We can’t all be models, love

Charlotte Gill

Topics Feminism

I’ve never understood why anyone would want to be a model. A life without biscuits? No thanks.

Of course, there’s another reason most of us will never make it down the catwalk. It’s called aesthetics. Ever since I stopped growing, at the age of 11, I’ve accepted my fate.

However, this realisation is proving tougher for others, as evidenced this week by the tragic tale of Sherene Zarrabi.

Zarrabi worked as a shop assistant at the Dainty Hooligan store in Oklahoma. Being a fan of the clothing there, she decided to do her very own fashion shoot – documenting it on the shop’s Instagram account.

But here’s the problem: Zarrabi isn’t dainty, and quite reasonably her employer thought to point this out in an email, pointing out that Zarrabi wasn’t ‘model material’.

But instead of quietly accepting the feedback, Zarrabi took to Facebook to recount how she’d been ‘attacked and discriminated against’. Thus, a star was born, with the press describing the 21-year-old as the latest victim of ‘body-shaming’.

Since when did ‘body-shaming’ mean having eyes? For it’s clear that Zarrabi, though attractive, doesn’t fit in with the aesthetic ideals of Dainty Hooligan’s Instagram page (which, by the way, largely features one skinny blonde lady and dogs).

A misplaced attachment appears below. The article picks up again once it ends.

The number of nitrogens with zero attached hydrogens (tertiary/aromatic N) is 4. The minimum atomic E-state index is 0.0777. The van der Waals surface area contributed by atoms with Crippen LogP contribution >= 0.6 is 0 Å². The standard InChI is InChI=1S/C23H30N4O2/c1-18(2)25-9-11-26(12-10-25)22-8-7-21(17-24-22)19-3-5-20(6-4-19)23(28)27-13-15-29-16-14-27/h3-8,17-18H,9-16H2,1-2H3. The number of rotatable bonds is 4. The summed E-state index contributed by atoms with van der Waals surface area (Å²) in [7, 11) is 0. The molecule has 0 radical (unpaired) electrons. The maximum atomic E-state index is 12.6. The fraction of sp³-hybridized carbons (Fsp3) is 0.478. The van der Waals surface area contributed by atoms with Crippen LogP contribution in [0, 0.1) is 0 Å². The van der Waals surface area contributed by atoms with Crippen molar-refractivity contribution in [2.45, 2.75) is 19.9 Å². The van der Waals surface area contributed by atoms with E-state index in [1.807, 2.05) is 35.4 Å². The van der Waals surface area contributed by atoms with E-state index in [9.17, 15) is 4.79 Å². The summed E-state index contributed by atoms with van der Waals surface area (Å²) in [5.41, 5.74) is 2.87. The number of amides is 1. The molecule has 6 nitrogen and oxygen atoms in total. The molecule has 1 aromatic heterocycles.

Zarrabi has joined a host of catwalk wannabes who have transformed rejection into opportunity. Last year, there was Charli Howard, the girl who cried into the Guardian’s arms after an agency told her she was ‘too big’ to make it.

I wish these young women would get a grip – or change career. They can hardly feel aggrieved when an industry entirely centred on appearances rejects them for their looks.

Zarrabi’s claims of discrimination are quite astonishing given she was never hired to sport clothes and probably should have been on the tills that fateful day.

When quizzed about her email, Zarrabi’s former employer told the press ‘I never meant to be mean or attacking, but I’m not apologising for the unsaid fashion rule’. I hope she sticks to her guns.

Sherene Zarrabi isn’t the latest victim of ‘body-shaming’, she’s just had a reality check.

Charlotte Gill is a writer and blogger. Follow her on Twitter: @C_C_Gill

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Topics Feminism


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